We all love online shopping. Canadians increasingly buy goods online, with an estimated 22.5 million of us doing so in 2018, and smart businesses are upping their online offerings accordingly.
But who hasn’t been a bit astounded -- or suffered a bout of what’s known as wrap rage -- to receive a package and find it encased in several unnecessary layers of plastic and a disturbingly oversized box. Not to mention walking down the street on garbage day and seeing mountains of Amazon and Walmart boxes awaiting disposal.
Online retail, in fact, has a big environmental cost, particularly when it comes to packaging. With Earth Day approaching, here’s a brief look at the scope of the problem:
In the United States, about 165 billion packages are shipped each year, and the cardboard used has been estimated to equate to about a billion trees. Meal kits are increasingly popular, in both the U.S. and Canada, and they come with ice packs. Freezer pack waste in the U.S. is about 192,000 tons a year -- the weight of almost 100,000 cars.
Singles’ Day -- China’s version of Black Friday -- is thought to have created more than 300,000 tons of waste packaging last November, leading Greenpeace to describe the day as “an ecological disaster for the planet.” Amazon Prime Days are also generally viewed as big waste culprits.
You can’t entirely blame retailers. They want their goods to get to customers unscathed, after all. A study in the U.S. found that the average package is dropped 17 times, which explains why we often receive goods swaddled in a thick blanket of bubble wrap. But that means retailers are literally “shipping air” -- and creating a big carbon footprint as they do so.
Starting on Aug. 1, Amazon is asking its thousands of vendors to adopt new packaging standards under the company’s so-called Frustration-Free Packaging Program. The packaging is recyclable and parcels will arrive without excess packing materials.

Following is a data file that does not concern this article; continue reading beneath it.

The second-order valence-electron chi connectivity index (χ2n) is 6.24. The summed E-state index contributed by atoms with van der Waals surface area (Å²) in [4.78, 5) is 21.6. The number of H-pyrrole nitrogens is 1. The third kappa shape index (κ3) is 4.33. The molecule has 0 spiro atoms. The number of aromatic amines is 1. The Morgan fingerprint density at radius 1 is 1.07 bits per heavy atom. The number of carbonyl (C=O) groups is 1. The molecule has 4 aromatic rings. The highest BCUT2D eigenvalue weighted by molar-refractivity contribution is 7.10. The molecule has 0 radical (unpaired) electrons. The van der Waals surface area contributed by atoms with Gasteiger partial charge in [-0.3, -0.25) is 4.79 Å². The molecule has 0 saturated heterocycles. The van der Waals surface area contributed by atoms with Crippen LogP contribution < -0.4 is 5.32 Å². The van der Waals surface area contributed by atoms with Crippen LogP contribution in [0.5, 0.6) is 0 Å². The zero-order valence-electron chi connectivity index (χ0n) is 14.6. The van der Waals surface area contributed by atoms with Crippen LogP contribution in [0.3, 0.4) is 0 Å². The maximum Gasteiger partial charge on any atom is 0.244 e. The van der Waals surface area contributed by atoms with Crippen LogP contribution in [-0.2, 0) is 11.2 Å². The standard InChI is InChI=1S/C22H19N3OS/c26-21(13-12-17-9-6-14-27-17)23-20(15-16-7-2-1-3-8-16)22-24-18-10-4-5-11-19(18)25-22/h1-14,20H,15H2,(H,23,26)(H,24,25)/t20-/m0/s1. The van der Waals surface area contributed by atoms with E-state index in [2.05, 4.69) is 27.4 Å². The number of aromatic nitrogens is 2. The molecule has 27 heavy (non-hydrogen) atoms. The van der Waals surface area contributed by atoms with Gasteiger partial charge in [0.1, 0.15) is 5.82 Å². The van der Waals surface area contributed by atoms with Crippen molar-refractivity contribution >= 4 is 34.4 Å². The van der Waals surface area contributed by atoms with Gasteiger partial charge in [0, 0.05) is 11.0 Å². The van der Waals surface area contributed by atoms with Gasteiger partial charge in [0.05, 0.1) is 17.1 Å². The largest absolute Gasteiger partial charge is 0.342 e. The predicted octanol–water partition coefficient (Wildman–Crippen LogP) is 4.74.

The retail giant is also aiming to reduce its carbon footprint by giving customers some control over when they receive their packages. Recently, it launched its Amazon Day service in the U.S. that allows Prime members to choose a particular day to receive a week’s worth of deliveries. By 2030, Amazon wants half its shipments to be carbon-neutral, and says Amazon Day will help it get there.
It’s a curious offering, though -- don’t most people wait until they have several items in their cart before hitting “buy” and arranging delivery? Apparently not -- Amazon Day is aimed at the consumer who orders multiple items a week and wants them delivered immediately.
Which illuminates an uncomfortable truth -- it’s not just businesses that need to do better when it comes to reducing packaging waste. So do increasingly impatient consumers, who seemingly want what they want when they want it with little regard for the health of the planet.
And so with Earth Day soon upon us, it’s time for all of us -- avid online shoppers and businesses alike -- to grapple with the problems of excessive packaging. Businesses shipping goods can and should be demanding recyclable packaging from their suppliers, and working with them on ways to use fewer packing materials. Consumers, meantime, need to truly reassess their instant gratification shopping habits.